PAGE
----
Unpardonable vulgarisms

For my microreading this morning, I picked up the 1960 copyright version of Emily Post’s Ettiquette.

I pass on to you the following words and phrases to avoid.

Never say I desire to purchase. Say instead I would like to buy

Never say I trust I am  not trespassing. Say instead: I hope I am  not in the way (Although Ms. Post notes that if you are actually trespassing, then it’s acceptable to say the former.)

Never say Request. Say instead: Ask

Never say Permit me to assist you. Say instead Let me help you

Never say Converse Say instead Talk

Never say I will ascertain  Say instead I will find out

Never say Mansion  Say instead Big house

Never say Corsage . Say instead .Emily’s explanation here is worth noting: “A word cherished by many, but distasteful to the fastidious, who prefer the phrase, flowers to wear.”

Never say Galluses Say instead Suspenders a word she judges  merely “admissible.” Braces, however, rank “Smartest.”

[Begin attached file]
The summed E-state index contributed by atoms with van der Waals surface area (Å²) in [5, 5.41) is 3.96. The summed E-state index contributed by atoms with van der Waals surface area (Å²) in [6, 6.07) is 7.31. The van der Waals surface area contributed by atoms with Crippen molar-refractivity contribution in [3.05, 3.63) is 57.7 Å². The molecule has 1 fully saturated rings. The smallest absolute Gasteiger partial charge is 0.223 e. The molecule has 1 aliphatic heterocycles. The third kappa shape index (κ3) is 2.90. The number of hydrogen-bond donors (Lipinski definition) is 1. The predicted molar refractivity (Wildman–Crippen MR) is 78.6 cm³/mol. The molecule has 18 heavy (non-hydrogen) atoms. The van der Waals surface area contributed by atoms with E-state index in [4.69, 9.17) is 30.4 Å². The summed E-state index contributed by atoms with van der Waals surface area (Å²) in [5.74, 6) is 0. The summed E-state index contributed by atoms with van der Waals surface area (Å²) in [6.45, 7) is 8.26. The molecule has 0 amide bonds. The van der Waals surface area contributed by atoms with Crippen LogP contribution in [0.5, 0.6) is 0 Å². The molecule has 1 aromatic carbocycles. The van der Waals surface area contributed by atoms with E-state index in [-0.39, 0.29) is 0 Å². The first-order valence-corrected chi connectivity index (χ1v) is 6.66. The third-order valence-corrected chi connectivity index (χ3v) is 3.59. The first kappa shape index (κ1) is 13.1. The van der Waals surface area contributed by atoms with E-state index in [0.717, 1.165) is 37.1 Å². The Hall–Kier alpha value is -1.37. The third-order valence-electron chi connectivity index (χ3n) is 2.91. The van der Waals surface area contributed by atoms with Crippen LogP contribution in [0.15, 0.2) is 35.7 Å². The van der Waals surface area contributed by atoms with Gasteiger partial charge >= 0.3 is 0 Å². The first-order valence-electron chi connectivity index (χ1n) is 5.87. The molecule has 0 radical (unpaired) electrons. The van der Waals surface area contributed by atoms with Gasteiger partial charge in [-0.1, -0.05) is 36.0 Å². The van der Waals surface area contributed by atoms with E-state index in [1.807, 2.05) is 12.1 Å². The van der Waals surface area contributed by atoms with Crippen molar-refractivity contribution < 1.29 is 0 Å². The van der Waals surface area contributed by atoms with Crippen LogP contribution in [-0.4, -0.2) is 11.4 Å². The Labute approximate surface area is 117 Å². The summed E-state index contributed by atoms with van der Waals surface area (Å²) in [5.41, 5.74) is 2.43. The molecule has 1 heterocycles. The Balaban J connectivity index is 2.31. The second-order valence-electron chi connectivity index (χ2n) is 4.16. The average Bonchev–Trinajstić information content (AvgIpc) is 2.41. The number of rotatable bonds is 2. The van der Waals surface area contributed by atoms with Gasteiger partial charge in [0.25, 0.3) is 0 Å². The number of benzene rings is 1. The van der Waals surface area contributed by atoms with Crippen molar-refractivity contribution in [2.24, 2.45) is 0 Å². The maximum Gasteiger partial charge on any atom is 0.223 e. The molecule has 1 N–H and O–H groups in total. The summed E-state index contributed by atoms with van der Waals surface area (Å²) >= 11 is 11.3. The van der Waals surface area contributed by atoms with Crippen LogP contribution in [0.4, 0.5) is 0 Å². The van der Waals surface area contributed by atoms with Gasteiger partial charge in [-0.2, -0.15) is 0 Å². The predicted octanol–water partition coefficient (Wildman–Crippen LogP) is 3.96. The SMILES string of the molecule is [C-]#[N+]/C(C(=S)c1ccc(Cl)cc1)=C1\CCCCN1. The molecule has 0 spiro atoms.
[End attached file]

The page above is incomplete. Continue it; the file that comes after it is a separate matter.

And my favorite:

Never say Drapes “This word is an inexcusable vulgarism.”

Finally, take note:

“…a woman of best society may use slang occasionally at yet leave the impression of her background intact, while an equally attractive and equally well-dressed woman proclaims her lack of background through an overuse of both slang and colloquialisms.”

We walk a fine line. You’ve been warned.


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  1. Since Emily is so big on plain speech, I wonder what she would say about this lesson from my childhood: Never say “I’m full.” Instead, say “I’ve had a sufficiency, thank you.”

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